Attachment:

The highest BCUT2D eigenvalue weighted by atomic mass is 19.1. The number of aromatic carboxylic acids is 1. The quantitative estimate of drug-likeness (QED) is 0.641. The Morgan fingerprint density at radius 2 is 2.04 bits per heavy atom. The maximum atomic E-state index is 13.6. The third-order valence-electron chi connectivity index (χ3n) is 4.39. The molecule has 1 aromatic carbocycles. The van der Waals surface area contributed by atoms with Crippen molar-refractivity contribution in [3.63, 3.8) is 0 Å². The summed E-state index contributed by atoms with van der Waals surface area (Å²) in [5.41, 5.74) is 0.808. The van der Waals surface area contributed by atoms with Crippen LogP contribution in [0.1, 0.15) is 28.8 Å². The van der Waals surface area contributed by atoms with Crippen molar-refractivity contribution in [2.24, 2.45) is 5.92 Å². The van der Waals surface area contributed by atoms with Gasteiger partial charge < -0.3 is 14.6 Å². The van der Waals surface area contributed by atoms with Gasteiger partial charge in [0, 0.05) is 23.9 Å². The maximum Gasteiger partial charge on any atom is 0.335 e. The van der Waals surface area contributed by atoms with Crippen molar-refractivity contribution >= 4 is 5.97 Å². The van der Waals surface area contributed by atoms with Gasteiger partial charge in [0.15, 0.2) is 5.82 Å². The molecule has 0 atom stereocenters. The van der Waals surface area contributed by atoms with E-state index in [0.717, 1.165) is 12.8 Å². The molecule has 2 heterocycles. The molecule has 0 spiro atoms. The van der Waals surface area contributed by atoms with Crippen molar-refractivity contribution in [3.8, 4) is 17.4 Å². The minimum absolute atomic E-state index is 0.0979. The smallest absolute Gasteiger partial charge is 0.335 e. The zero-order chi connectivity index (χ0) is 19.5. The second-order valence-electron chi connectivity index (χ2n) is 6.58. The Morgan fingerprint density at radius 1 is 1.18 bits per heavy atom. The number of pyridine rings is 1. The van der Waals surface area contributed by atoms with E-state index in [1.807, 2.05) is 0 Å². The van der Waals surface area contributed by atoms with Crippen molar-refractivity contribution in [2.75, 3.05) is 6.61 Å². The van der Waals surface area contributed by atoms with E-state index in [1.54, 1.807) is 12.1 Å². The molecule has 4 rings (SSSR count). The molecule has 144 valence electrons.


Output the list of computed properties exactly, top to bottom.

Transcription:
The highest BCUT2D eigenvalue weighted by atomic mass is 19.1. The number of aromatic carboxylic acids is 1. The quantitative estimate of drug-likeness (QED) is 0.641. The Morgan fingerprint density at radius 2 is 2.04 bits per heavy atom. The maximum atomic E-state index is 13.6. The third-order valence-electron chi connectivity index (χ3n) is 4.39. The molecule has 1 aromatic carbocycles. The van der Waals surface area contributed by atoms with Crippen molar-refractivity contribution in [3.63, 3.8) is 0 Å². The summed E-state index contributed by atoms with van der Waals surface area (Å²) in [5.41, 5.74) is 0.808. The van der Waals surface area contributed by atoms with Crippen LogP contribution in [0.1, 0.15) is 28.8 Å². The van der Waals surface area contributed by atoms with Crippen molar-refractivity contribution in [2.24, 2.45) is 5.92 Å². The van der Waals surface area contributed by atoms with Gasteiger partial charge < -0.3 is 14.6 Å². The van der Waals surface area contributed by atoms with Gasteiger partial charge in [0, 0.05) is 23.9 Å². The maximum Gasteiger partial charge on any atom is 0.335 e. The van der Waals surface area contributed by atoms with Crippen molar-refractivity contribution >= 4 is 5.97 Å². The van der Waals surface area contributed by atoms with Gasteiger partial charge in [0.15, 0.2) is 5.82 Å². The molecule has 0 atom stereocenters. The van der Waals surface area contributed by atoms with E-state index in [0.717, 1.165) is 12.8 Å². The molecule has 2 heterocycles. The molecule has 0 spiro atoms. The van der Waals surface area contributed by atoms with Crippen molar-refractivity contribution in [3.8, 4) is 17.4 Å². The minimum absolute atomic E-state index is 0.0979. The smallest absolute Gasteiger partial charge is 0.335 e. The zero-order chi connectivity index (χ0) is 19.5. The second-order valence-electron chi connectivity index (χ2n) is 6.58. The Morgan fingerprint density at radius 1 is 1.18 bits per heavy atom. The number of pyridine rings is 1. The van der Waals surface area contributed by atoms with E-state index in [1.807, 2.05) is 0 Å². The van der Waals surface area contributed by atoms with Crippen molar-refractivity contribution in [2.75, 3.05) is 6.61 Å². The van der Waals surface area contributed by atoms with E-state index in [1.54, 1.807) is 12.1 Å². The molecule has 4 rings (SSSR count). The molecule has 144 valence electrons.